Prime cost and cost reimbursable construction contracts
Prime cost and cost reimbursable construction contracts

The following Construction practice note provides comprehensive and up to date legal information covering:

  • Prime cost and cost reimbursable construction contracts
  • What is a prime cost contract?
  • Why might an employer enter into a prime cost arrangement?
  • What are the potential disadvantages for the employer in using a prime cost contract?
  • Uncertainty over cost
  • Potential inefficiency
  • Unfamiliarity
  • What are the potential disadvantages for the contractor in using a prime cost contract?
  • What are the alternatives to prime cost?
  • Split contracts
  • More...

What is a prime cost contract?

In simple terms, if a contract is agreed on a ‘prime cost’ basis the contractor will be reimbursed the costs it incurs in carrying out the works, ie labour and materials (including those from sub-contractors), plus a management fee on top to cover its overheads and profit. This is distinct from a typical contract agreed on a lump sum basis, where the employer and contractor agree the total contract sum payable to the contractor at the outset (subject to any contractual provisions that allow the sum to change as the works progress) and the risk of any increase in the cost of the works sits with the contractor.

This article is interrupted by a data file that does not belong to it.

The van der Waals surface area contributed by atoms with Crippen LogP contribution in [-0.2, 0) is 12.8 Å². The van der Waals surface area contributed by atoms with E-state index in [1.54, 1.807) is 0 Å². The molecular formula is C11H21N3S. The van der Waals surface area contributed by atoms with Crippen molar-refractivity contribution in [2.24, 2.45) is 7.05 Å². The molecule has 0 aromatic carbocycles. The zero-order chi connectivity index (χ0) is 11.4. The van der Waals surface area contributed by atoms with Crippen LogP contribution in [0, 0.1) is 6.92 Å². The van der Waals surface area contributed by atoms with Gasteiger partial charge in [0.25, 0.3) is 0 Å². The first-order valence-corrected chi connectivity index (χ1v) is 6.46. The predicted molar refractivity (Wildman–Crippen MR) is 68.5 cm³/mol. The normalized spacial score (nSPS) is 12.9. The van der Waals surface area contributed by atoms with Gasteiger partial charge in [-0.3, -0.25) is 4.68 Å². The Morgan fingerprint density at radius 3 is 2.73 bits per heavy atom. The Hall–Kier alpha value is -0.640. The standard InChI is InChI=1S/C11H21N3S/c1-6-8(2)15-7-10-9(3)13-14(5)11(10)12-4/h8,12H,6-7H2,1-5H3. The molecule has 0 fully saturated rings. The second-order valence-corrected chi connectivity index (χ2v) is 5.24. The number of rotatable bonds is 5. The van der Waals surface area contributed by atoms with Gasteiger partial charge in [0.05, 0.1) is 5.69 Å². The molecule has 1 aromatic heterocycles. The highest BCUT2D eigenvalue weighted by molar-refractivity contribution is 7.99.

Management contracting is an example of where prime costs are commonly used. The management contractor is paid a fee for the services it carries out together with the prime costs it incurs in carrying out its functions. These costs include the amount it pays to the works contractors for the works they carry out. See Practice Note: Management contracting.

A prime cost arrangement is generally thought of as the same as a ‘cost plus’ or ‘cost reimbursable’ contract, although some sources argue that there is a subtle distinction between these types due to the allocation of risk to the contractor in some forms of contract. This Practice Note uses the term ‘prime cost’.

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